Category Archives: Non-citizens

Reporting Foreign Gifts

gift packageDear Liza: Does a person receiving a gift from a sibling in another country have to pay gift tax on that gift in the United States? In the United States, gifts are not considered ordinary income, so you don’t have to report them or pay income tax on the amount you’ve received. (If a US citizen, the person who gave the gift, called the donor, has to report all gifts over $14,000 per person per year, and will have to use up some of their lifetime exclusion from gift and estate tax for gifts over this amount. If they are super generous and give more than the amount excluded, currently $5.43 million, they would have to pay gift tax on those gifts.)

But, if you have received a gift from someone who is not a US citizen, then you may have to report to the IRS, even if you don’t owe gift tax. Here’s the rule, copied from a helpful IRS article:

“You must file Form 3520, Annual Return to Report Transactions with Foreign Trusts and Receipt of Certain Foreign Gifts, if, during the current tax year, you treat the receipt of money or other property above certain amounts as a foreign gift or bequest.  Include on Form 3520:

  • Gifts or bequests valued at more than $100,000 from a nonresident alien individual or foreign estate (including foreign persons related to that nonresident alien individual or foreign estate);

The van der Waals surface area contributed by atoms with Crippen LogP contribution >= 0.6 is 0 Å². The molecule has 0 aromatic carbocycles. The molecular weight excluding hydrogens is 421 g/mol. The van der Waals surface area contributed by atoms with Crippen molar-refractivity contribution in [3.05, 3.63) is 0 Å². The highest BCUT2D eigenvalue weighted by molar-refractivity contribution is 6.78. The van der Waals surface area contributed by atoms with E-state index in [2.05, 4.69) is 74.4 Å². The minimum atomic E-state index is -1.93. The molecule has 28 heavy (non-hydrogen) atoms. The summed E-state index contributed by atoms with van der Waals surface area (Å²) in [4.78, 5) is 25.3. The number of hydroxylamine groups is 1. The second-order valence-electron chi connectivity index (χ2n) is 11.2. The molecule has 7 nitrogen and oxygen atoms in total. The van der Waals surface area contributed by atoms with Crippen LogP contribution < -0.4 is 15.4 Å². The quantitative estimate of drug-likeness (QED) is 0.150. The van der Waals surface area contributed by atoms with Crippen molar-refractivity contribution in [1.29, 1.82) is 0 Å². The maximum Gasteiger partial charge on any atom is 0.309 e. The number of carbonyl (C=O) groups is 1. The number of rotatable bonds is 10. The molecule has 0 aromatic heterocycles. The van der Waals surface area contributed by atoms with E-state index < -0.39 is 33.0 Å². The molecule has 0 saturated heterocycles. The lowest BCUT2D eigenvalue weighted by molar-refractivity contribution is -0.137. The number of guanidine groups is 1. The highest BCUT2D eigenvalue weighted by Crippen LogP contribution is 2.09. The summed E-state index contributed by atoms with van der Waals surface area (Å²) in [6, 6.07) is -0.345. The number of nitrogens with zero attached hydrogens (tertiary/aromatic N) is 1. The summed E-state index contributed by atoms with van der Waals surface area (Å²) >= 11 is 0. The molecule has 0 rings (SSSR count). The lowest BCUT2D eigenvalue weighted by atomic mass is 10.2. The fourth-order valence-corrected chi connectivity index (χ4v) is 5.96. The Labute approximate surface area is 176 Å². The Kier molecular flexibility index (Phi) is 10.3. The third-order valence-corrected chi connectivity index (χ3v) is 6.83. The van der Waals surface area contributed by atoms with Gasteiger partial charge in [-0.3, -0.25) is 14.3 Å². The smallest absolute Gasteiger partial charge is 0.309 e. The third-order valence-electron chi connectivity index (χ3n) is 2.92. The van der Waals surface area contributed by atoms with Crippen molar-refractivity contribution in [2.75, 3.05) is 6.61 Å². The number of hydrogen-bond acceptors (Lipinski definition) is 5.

• Gifts valued at more than $13,258 (adjusted annually for inflation) from foreign corporations or foreign partnerships (including foreign persons related to the foreign corporations or foreign partnerships).”

The IRS may recharacterize certain distributions from foreign partnerships, corporations, or trusts as not gifts, and then subject these to income tax or additional reporting requirements.

Probate for U.S. Assets; Estate Tax for Non-Resident Aliens

pot of goldDear Liza: My brother and I are dual citizens (Japan and US).  We both reside in the US. Our Japanese mother recently passed away. She had some cash/ stock/ annuities/ mutual funds in the US, and some property in Japan that we will inherit jointly, with no disputes. She has a social security number and had a green card at one time, many years ago. She has not lived in the US for over 30 years. There was no will. Given that she was a non-resident foreign national, do we have to go through probate to distribute her US assets (around $650,000)?  Sorry about your Mom. To settle your Mom’s U.S.-based estate you are going to need a probate proceeding to transfer the assets because your mother didn’t leave a Will. This is not because she was a non-resident alien.  This is because she owned significant property in her own name.  That means that you and your brother are going to inherit her property as the intestate heirs (that’s state law for who inherits when someone dies without a Will). Because she owned property worth more than a minimal amount, you will need a court order to get those assets transferred to you, which is the end result of a probate proceeding.

The issues that relate to her citizenship status is this: your mother’s estate is going to have to pay U.S. estate tax.  The rules for non-resident, non-citizen owners of U.S.-based property are complex, but basically, her estate will be taxed on U.S. assets worth more than $60,000. Japan, though, has a taxation treaty with the U.S., so her estate won’t be subject to double estate taxation (in both the U.S. and Japan).   Click here for a link to an IRS summary of these rules.